Ontario Long Term Care Association calls for expansion of mental health supports for seniors with Alzheimer's
OTTAWA, Jan. 22, 2015 - As media and charitable organizations raise awareness of National Alzheimer's Awareness Month, the Ontario Long Term Care Association (OLTCA) presented to the Ontario Finance Committee and called for the province to invest in dedicated support for seniors in long-term care homes suffering the effects of Alzheimer's and other dementias.
"More than 6 in 10 of the 77,000 seniors living in long-term care homes in Ontario live with Alzheimer's or other dementias," said Candace Chartier, CEO of the OLTCA. "We know we can provide better and safer care to these seniors with a small investment in dedicated behavioural support teams who have the appropriate expertise. Our seniors with mental health needs deserve this care. Now."
In 2013, the province made an important investment in long-term care by funding in-house dedicated mental health support teams in more than 100 homes in the province. This funding allows homes to hire staff specifically trained in dealing with the challenging behaviours that often come with Alzheimer's and dementias, such as aggression, wandering, repetitive behaviour, and refusing care.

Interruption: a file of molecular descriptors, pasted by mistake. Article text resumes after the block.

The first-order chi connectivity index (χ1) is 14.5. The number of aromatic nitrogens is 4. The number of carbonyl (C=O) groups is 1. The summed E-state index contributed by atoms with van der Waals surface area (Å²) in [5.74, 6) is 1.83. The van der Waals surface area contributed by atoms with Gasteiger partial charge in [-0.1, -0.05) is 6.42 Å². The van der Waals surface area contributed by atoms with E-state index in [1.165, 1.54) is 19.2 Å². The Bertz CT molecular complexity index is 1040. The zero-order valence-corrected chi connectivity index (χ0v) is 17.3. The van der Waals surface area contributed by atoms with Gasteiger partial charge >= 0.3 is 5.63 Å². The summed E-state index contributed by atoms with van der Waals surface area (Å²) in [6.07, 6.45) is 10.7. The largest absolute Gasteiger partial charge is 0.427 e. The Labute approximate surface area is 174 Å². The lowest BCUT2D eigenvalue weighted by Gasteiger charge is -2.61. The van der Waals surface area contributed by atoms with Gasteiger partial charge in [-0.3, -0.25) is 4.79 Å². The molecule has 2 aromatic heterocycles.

The OLTCA called on the government to make the additional investment needed to ensure that every one of Ontario's long-term care homes has these dedicated behavioural supports on-site to ensure that seniors are safe, comfortable, and receiving the care they need.
"Funding dedicated behavioural support teams in every home in the province would mean that seniors with Alzheimer's and other dementias receive personalized, compassionate care of the distress that underlies most challenging behaviour," said Chartier. "From a system perspective, these teams also help to prevent seniors from being sent to hospital emergency departments, lessening the burden and costs on other parts of the health care system."
An analysis of the Continuing Care Reporting System (CCRS) conducted by Dr. Jeff Poss between 2008 and 2013 shows that:
The proportion of residents with cognitive impairment rose by 7.7%
Residents with dementia rose by 5%
Residents with psychiatric/mood disorders rose by 5.7%
Residents with aggressive behaviours rose by 7.4%
"The number of seniors with mental health issues has risen dramatically in the last decade and will continue to grow in the coming years," Chartier added. "The time for action is now."
For more information on the state of long-term care in Ontario, read the 2014 progress report from the Ontario Long Term Care Association.
For further information: Judy Irwin, Senior Manager, Communications, Mobile: 647-967-8995 or firstname.lastname@example.org.